Band: Tool | Album: Fear Inoculum | Genre: Progressive metal, Alternative metal | Year: 2019
From: Los Angeles, USA | Label: Volcano
For a band with the stature that Tool has, writing my usual two-paragraph intro feels almost superfluous. They’re one of the most popular progressive metal bands of all time; their first four studio albums all went platinum multiple times over and are critically revered. They mixed the darker sound of early ‘90s alt-rock with progressive ambition and mind-bending psychedelia to forge a unique sound that resonated with a huge swathe of the population, myself included.
It shouldn’t be a secret that I love all of Tool’s previous output, with their 2001 album, Lateralus, being among my all-time personal favorites. The long-running delays and recording difficulties since their last release had become a punchline among fans, with Tool’s as-yet-unreleased fifth album being considered as imminent as Half-Life 3 or The Winds of Winter. But Fear Inoculum has finally arrived, 13 years after their previous release, 2006’s 10,000 Days. Most reviews I’ve seen, as well as general online discourse I’ve observed, has tended toward rapturous praise. I’m not among those.
Yes, the songs are long and complex; and yes, the instrumentalism is weird and top-notch; and yes, Fear Inoculum sounds like a Tool record. However, it feels like Tool resting on their laurels. It feels like a computer program that listened to their albums and output a bland imitation. It feels like a Tool cover band that tried writing some originals.
Perhaps that was a little harsh. This album certainly isn’t bad, and there is some genuinely fantastic music here. But overall, I’d classify this record as okay-but-boring. It feels really safe, like the band didn’t want to take any real risks.
Fear Inoculum opens with its title track. The percussion is engaging, and Justin Chancellor’s bass has its usual biting, echoing quality. But the guitar has a strange, groaning character which I can’t say I’m wild about. Maynard’s vocals feel weirdly thin and washed out, which is the last thing I would have expected. There are elements of a stronger song here, though. The last couple minutes are better, driven along by a more to-the-point riff and a strong solo. If they’d more aggressively taken a knife to it during the writing process and trimmed it down to six or seven minutes, instead of ten, perhaps it would have been more engaging.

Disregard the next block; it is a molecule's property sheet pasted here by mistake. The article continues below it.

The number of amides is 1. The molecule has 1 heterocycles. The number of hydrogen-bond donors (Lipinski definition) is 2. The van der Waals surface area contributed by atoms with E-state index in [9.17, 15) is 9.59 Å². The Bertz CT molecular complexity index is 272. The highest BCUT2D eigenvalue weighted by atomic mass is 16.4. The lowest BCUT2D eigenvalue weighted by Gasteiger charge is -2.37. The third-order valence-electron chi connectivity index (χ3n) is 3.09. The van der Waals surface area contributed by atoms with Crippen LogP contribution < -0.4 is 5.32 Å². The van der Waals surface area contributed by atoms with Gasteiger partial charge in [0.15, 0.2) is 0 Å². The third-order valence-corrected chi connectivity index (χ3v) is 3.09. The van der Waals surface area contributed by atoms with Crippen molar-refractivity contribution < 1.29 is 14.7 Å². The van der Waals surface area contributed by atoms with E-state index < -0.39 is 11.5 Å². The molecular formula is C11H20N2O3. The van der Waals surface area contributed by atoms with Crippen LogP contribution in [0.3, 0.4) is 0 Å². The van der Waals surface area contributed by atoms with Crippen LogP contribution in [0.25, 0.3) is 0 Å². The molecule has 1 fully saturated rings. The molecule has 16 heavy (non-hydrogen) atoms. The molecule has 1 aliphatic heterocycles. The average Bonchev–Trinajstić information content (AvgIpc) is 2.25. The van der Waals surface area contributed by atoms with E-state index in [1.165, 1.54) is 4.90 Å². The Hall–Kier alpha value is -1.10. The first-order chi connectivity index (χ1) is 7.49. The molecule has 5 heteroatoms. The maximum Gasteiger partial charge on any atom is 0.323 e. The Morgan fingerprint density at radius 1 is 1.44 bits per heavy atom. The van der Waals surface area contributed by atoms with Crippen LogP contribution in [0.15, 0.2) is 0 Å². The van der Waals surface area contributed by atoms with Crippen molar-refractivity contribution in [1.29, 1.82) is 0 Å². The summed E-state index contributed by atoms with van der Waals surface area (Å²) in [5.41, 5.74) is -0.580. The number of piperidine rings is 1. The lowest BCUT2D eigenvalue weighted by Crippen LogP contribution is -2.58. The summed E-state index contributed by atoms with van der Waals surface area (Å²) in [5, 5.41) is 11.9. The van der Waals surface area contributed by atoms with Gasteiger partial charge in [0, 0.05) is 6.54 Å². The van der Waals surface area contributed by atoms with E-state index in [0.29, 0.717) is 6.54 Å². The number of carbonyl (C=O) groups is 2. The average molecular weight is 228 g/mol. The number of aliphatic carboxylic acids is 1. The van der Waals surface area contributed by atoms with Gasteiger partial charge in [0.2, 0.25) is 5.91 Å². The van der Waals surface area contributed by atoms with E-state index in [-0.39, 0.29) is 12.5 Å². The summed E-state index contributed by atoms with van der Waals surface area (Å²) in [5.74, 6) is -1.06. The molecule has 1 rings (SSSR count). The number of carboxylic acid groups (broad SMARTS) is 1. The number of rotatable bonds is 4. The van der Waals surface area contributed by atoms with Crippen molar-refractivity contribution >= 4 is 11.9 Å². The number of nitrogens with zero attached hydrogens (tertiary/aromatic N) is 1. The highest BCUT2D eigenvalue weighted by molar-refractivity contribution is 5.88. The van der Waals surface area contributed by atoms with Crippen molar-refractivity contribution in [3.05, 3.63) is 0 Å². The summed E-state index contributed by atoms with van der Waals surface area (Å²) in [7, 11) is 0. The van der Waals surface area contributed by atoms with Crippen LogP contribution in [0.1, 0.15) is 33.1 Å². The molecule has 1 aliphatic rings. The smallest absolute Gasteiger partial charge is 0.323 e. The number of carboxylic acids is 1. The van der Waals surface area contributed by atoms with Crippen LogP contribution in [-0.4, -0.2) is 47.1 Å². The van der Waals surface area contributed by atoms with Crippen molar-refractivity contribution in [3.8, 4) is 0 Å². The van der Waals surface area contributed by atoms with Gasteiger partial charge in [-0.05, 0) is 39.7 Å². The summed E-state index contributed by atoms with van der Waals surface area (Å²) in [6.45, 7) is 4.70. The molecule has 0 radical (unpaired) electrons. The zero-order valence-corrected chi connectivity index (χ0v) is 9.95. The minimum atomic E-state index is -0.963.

I could repeat the preceding paragraph for most songs on this album: too long, too plodding, weak vocals, too much atmospheric buildup to a less-than-satisfying climax. The biggest sin of this album, even moreso than playing it “safe,” is that it is boring outside of its handful of strong riffs. The weaker moments remind me of Mastodon’s last album, in that it feels like an imitation of songs I’ve previously heard from the band.
(There are also a number of brief, instrumental interludes between the longer tracks. These are just bad and only annoy.)
“Chocolate Chip Trip” is not one of the better songs in Tool’s discography, but it’s the first point on this album where they sound like they were taking some risks. It’s a weird instrumental consisting of just synths and drums, and it goes on for a minute longer than it should, but at least it’s something different.
Fear Inoculum ends on a strong note, at least. The album closes on the stupidly-titled “7empest”, which despite its title, is the best track on the album by a mile. The guitar snarls in a way that grabs you, and Maynard finally gets a chance to belt it out. The song’s segments flow together seamlessly, and the aggression sounds genuine. This is what I had hoped for from the band. Recognizably Tool, but it sounds fresh and inventive with no wasted space. It is becoming of its 15-minute runtime, with no padding.
It’s unfortunate that so much of Fear Inoculum wallows in middling ambiance and safe Tool-isms. Throughout their entire career, they’ve pushed the envelope, but their long-awaited comeback certainly is not worth the 13-year wait.